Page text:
Abstract: Various effects of the dry deposition of soot on maize were investigated in Keszthely (Hungary) in two consecutive years. In order to be able to study a wider range of weather conditions, some of the plants were placed in a Thornthwaite-Matter type evapotranspirometer and given ad libitum water supplies. Pollution with airborne black carbon was simulated throughout the season by distributing rates of 3 g?m–2 a week using a motorised dust sprayer. Among the plant growth parameters, the leaf area index was increased by 3% - 14%, depending on the year, suggesting that the plants were able to absorb the carbon settling on the leaves. The black carbon reduced the albedo of the canopy by 17.5% - 21.8%, depending on the year, forcing the polluted maize to absorb more energy. Part of this surplus energy was utilised for increased evapotranspiration (3.9% and 11% in the two years) and to raise the surface temperature of the canopy by 1℃ - 2℃ during the mid-day hours. The effect of the contamination on maize was more intense in the hot, dry year. The unfavourable effect of soot on maize fertilisation could be observed as a significant increase in the number of deformed ears, leading to a reduction in grain dry matter. The reduction in dry matter yield for polluted maize grown with irrigation in the evapotranspirometer was far less severe than that on non-irrigated plots, suggesting that irrigation was the most obvious solution for mitigating the negative effects of contamination with airborne soot.
Near-Field Variability of Residential Woodsmoke Concentrations  [PDF]
Tracy L. Thatcher, Thomas W. Kirchstetter, Stella H. Tan, Christopher J. Malejan, Courtney E. Ward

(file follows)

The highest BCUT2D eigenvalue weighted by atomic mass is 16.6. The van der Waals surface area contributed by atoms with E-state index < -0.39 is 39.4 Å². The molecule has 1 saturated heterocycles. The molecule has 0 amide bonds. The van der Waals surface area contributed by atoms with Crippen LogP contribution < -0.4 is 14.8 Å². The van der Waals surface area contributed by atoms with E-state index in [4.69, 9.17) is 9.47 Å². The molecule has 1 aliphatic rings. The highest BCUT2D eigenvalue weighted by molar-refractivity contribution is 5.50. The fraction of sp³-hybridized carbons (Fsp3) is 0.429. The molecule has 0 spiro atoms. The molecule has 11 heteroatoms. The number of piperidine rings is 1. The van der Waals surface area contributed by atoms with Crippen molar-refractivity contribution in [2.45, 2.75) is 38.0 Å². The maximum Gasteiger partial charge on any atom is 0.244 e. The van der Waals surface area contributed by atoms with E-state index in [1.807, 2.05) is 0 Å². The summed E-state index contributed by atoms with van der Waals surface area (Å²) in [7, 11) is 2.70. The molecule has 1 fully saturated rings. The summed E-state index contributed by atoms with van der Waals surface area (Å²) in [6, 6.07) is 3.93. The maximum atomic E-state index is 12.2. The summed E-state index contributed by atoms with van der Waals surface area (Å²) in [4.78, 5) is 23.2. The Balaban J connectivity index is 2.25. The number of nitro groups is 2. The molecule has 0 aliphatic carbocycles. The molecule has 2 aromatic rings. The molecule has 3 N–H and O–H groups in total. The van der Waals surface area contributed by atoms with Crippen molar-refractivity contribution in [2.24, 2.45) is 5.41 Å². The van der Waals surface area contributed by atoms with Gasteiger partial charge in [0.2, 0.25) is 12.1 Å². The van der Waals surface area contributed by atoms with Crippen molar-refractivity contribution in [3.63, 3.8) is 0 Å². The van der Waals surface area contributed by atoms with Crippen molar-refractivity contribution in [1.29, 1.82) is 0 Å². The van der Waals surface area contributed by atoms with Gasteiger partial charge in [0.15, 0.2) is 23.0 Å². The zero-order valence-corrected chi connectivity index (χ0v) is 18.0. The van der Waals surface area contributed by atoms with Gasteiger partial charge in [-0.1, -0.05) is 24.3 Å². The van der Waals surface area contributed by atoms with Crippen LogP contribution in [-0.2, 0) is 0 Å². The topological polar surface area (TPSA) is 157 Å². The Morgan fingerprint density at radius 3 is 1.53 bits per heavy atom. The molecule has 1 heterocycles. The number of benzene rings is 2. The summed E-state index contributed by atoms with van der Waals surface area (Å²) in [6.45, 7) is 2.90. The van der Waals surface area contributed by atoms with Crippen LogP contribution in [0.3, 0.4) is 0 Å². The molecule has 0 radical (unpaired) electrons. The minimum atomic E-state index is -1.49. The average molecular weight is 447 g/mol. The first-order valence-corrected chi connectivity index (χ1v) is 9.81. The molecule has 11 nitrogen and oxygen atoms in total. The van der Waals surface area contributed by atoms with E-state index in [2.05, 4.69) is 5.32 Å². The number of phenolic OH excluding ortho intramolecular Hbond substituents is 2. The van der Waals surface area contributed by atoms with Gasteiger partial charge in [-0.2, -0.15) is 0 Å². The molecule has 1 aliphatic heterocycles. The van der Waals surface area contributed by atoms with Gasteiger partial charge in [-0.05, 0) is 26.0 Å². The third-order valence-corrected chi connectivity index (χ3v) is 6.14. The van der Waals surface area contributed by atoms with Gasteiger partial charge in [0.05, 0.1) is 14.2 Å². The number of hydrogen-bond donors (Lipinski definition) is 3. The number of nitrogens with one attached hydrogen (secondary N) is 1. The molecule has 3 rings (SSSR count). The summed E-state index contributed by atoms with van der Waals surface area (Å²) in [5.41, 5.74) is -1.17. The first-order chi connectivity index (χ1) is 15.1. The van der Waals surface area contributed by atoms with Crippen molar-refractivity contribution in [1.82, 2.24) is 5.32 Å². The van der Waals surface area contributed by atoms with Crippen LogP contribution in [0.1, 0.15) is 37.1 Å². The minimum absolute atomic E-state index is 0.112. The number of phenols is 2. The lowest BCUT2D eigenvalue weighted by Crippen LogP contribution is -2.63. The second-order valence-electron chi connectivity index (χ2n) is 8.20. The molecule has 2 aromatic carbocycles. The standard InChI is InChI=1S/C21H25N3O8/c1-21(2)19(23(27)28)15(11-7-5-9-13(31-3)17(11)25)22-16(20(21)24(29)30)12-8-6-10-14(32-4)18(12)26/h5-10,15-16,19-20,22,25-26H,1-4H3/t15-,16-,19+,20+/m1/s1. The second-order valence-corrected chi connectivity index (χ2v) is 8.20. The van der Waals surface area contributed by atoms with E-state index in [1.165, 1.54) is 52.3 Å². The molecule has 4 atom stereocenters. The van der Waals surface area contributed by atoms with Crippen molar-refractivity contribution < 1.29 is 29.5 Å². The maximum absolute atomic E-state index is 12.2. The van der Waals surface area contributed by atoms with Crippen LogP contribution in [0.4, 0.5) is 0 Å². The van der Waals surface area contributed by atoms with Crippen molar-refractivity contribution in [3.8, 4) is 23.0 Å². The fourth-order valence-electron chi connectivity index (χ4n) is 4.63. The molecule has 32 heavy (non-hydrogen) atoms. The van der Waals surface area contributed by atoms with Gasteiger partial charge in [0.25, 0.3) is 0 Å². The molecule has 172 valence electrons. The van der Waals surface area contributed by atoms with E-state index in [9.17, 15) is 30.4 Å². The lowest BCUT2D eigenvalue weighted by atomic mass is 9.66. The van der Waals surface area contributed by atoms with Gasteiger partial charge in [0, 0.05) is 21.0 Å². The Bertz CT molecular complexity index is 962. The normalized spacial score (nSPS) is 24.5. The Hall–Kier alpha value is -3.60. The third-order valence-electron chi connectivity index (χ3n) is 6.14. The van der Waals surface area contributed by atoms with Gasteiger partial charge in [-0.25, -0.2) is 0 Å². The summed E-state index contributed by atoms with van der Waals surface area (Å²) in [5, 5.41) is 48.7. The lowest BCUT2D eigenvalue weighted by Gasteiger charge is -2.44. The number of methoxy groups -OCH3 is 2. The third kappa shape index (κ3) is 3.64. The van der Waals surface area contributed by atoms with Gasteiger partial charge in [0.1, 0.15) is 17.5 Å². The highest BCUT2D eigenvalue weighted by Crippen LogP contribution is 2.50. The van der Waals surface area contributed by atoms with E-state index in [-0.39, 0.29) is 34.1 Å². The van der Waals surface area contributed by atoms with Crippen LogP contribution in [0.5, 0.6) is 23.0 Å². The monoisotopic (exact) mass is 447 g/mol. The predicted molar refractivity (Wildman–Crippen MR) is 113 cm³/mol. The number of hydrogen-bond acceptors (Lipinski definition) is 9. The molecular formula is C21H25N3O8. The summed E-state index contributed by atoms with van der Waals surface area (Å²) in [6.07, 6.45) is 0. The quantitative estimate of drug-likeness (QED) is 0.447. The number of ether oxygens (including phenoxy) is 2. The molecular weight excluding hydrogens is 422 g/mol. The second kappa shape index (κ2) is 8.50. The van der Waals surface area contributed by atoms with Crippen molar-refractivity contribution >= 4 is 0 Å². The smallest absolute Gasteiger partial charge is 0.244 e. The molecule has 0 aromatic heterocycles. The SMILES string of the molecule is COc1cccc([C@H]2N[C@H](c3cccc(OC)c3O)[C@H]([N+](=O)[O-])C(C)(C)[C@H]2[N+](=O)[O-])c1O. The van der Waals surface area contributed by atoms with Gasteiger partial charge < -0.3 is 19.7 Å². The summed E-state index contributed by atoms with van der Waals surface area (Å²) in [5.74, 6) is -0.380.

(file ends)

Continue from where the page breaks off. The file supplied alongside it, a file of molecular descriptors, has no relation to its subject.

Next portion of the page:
Atmospheric and Climate Sciences (ACS) , 2014, DOI: 10.4236/acs.2014.44055
Abstract: In many regions, wood combustion is a significant source of wintertime aerosols. However, since wood combustion sources are interspersed within neighborhoods, near-field concentration variability has the potential to cause large variations in the exposure levels between residents over a relatively small area. This field study compared filter samples and aethalometer measurements of black carbon concentration within a 1 km2 study region with no significant aerosol sources except wood combustion. Sampling occurred on 15 nights over two winter seasons in a small California coastal town. Even over the small distances in the study area, large spatial and temporal variations were observed. Measured black carbon concentrations varied by as much as a factor of 10 over a 12-hour night-time period. The spatial variability was non-random, with the highest location in the study area experiencing 4 times the average concentration within the neighborhood, when averaged over all sample periods. The results of this study indicate that within neighborhoods with residential wood combustion sources using an average concentration for a region to predict exposure may significantly undervalue the exposure of some residents and overvalue the exposure for others.